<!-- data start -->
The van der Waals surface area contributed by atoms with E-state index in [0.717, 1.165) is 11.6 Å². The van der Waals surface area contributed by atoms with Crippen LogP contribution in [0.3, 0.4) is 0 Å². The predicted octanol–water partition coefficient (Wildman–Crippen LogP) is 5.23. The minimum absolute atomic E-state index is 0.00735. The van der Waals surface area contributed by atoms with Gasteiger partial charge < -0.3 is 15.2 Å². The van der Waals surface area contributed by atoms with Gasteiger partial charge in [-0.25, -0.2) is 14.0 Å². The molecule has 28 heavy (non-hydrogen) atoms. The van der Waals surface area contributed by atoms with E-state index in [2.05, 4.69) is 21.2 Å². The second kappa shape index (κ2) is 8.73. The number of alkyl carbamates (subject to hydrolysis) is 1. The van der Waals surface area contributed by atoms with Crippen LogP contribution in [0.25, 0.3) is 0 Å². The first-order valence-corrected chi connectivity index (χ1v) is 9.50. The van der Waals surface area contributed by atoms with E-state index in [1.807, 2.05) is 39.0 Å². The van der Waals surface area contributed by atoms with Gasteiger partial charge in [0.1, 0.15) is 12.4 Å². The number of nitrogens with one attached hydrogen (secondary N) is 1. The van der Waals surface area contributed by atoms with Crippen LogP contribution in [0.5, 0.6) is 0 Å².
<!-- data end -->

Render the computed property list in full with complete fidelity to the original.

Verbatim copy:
The van der Waals surface area contributed by atoms with E-state index in [0.717, 1.165) is 11.6 Å². The van der Waals surface area contributed by atoms with Crippen LogP contribution in [0.3, 0.4) is 0 Å². The predicted octanol–water partition coefficient (Wildman–Crippen LogP) is 5.23. The minimum absolute atomic E-state index is 0.00735. The van der Waals surface area contributed by atoms with Gasteiger partial charge < -0.3 is 15.2 Å². The van der Waals surface area contributed by atoms with Gasteiger partial charge in [-0.25, -0.2) is 14.0 Å². The molecule has 28 heavy (non-hydrogen) atoms. The van der Waals surface area contributed by atoms with E-state index in [2.05, 4.69) is 21.2 Å². The second kappa shape index (κ2) is 8.73. The number of alkyl carbamates (subject to hydrolysis) is 1. The van der Waals surface area contributed by atoms with Crippen LogP contribution in [0.25, 0.3) is 0 Å². The first-order valence-corrected chi connectivity index (χ1v) is 9.50. The van der Waals surface area contributed by atoms with E-state index in [1.807, 2.05) is 39.0 Å². The van der Waals surface area contributed by atoms with Gasteiger partial charge in [0.1, 0.15) is 12.4 Å². The number of nitrogens with one attached hydrogen (secondary N) is 1. The van der Waals surface area contributed by atoms with Crippen LogP contribution in [0.5, 0.6) is 0 Å².